As I researched The First Pharaoh, the opening novel in The First Dynasty Series, I became aware of another amazing story. It turned out that, much to my surprise, there was a woman Pharaoh (although they were actually called kings in those early days).This first woman pharaoh reigned early in the First Dynasty and she was so highly respected she was given a burial place of high honor overlooking a sacred desert mountain pass. I made a casual note to maybe come back to this story at a later time.
When I finished writing The First Pharaoh, I was exhausted. But, after a couple of weeks, something kept nagging at me. Reluctantly, I began to look into this first woman Pharaoh and in short order I was hooked… again! Truthfully, I had wanted to work on a different, contemporary novel, but I simply could not pull away from the remarkable story of Meryt-Neith.
I LOVED this book! The Dagger of Isis got me hook, line, and sinker from the very first page. It’s a great book, and could be read as a standalone novel as well- I haven’t read The First Pharaoh, the first book in the trilogy- but I immediately wanted to purchase it because this one is just THAT GOOD.
I’m looking forward to the third book immensely, and would recommend The Dagger of Isis to anyone who is a fan of historical fiction and Ancient Egypt. Jessa Nastasi
In The Dagger of Isis, Book II of the The First Dynasty Series, I trace the life of Meryt-Neith, the first female ruler of a united Egypt (although there are indications that matriarchs may have ruled small tribal villages in Egypt even in the more remote past). The story takes place around 3,100 BC.
From her marriage to King Wadjet to her eventual coronation after his death, The Dagger of Isis is a tale woven of intrigue and betrayal. From her carefree youth, the book follows Meryt-Neith’s unlikely ascension to the throne, the wars she fought to defend the Two Lands, and the loves that gave meaning to her life. This saga takes us on a journey throughout ancient Egypt and into nearby lands, as Meryt-Neith struggles against her evil cousin, Nubiti, the Head Priestess of the Temple of Isis, to bring honor to her family’s dynasty.
My research for The Dagger of Isis was really started with the first book in the series, The First Pharaoh. By the time I sat down to write that novel I was immersed in the history, customs, culture, foods and medical practices of ancient Egypt circa 3,150 BC. I also felt that I understood the improtance of dynasty to the population and how that the dynastic tradition defined the ruling class of this great society.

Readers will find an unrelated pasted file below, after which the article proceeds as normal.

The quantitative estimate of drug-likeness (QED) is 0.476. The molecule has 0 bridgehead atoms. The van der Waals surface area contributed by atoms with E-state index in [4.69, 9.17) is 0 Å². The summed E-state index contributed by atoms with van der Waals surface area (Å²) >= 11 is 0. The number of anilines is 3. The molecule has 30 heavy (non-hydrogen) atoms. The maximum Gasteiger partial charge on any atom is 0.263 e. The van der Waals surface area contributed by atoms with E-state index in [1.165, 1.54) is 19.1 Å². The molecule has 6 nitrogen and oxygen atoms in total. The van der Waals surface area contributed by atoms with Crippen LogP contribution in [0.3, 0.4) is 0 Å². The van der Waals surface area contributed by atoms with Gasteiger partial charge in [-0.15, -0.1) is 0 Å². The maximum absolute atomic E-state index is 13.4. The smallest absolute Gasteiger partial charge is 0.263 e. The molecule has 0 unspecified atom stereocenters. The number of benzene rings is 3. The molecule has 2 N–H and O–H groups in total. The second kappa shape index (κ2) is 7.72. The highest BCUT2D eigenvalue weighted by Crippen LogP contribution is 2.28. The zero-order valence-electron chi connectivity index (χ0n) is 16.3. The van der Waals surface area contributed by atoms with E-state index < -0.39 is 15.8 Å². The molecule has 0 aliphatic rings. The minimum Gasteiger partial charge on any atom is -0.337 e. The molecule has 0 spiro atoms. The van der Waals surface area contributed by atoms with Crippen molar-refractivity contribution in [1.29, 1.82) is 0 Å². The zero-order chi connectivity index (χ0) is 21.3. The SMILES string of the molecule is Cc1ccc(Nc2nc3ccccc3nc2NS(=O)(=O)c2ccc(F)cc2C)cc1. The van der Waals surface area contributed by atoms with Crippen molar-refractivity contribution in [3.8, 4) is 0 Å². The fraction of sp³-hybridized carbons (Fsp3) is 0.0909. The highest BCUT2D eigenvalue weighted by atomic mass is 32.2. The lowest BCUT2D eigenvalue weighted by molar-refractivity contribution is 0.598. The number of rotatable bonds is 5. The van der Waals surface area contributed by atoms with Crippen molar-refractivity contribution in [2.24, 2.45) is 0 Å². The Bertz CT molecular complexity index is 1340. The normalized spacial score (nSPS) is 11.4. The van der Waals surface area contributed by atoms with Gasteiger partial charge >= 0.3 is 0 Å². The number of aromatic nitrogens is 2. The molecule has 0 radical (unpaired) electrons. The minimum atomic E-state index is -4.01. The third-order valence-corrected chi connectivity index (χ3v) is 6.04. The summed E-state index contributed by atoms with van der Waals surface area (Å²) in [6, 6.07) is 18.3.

And so, my research for The Dagger of Isis was confined to whatever I could find out about this legendary ruler, which made the job slightly easier. But, as with most research about that time period, either not much information survived or else the writing systems they used were not yet very sophisticated so they did not bother to record details. Probably it is a combination of the two.
In a way that allowed me a bit more flexibility in writing The Dagger of Isis. Most Egyptologists believe that Meryt-Neith served as regent for her son, although we do not know the circumstances that brought that about. The best guesses from various sources also indicate that Meryt-Neith ruled for approximately 17 years. In those details I stuck to the factual storyline.
Writing The Dagger of Isis was pure joy, for many reasons. First, I love a strong protagonist and the fact that my protagonist was a woman gave it extra special cache to me. I also knew that I would need an equally strong antagonist, and I think I found her in Nubiti (and her henchman, Bakht). It took me about seven months to spin the yarn into a first draft, but several more months to take it through several revisions.
I think people tend to romanticize ancient Egyptian society. There is no doubt that life was difficult in those times. Few peasants had teeth left after a lifetime of eating bread laden with sand. Medical knowledge was rudimentary. Myths and fears were pervasive. Lifespans were short.
Yet, the more I understand about ancient cultures, the more remarkable ancient Egyptian society appears to me. Knowledge was respected, as was the written word. Traditions and order mattered greatly. A legal system developed that afforded a measure of protection to all citizens. Women were respected and given certain rights even from the earliest dynasties.
With this in mind, I hope that you enjoy The First Dynasty Series. I look forward to your comments.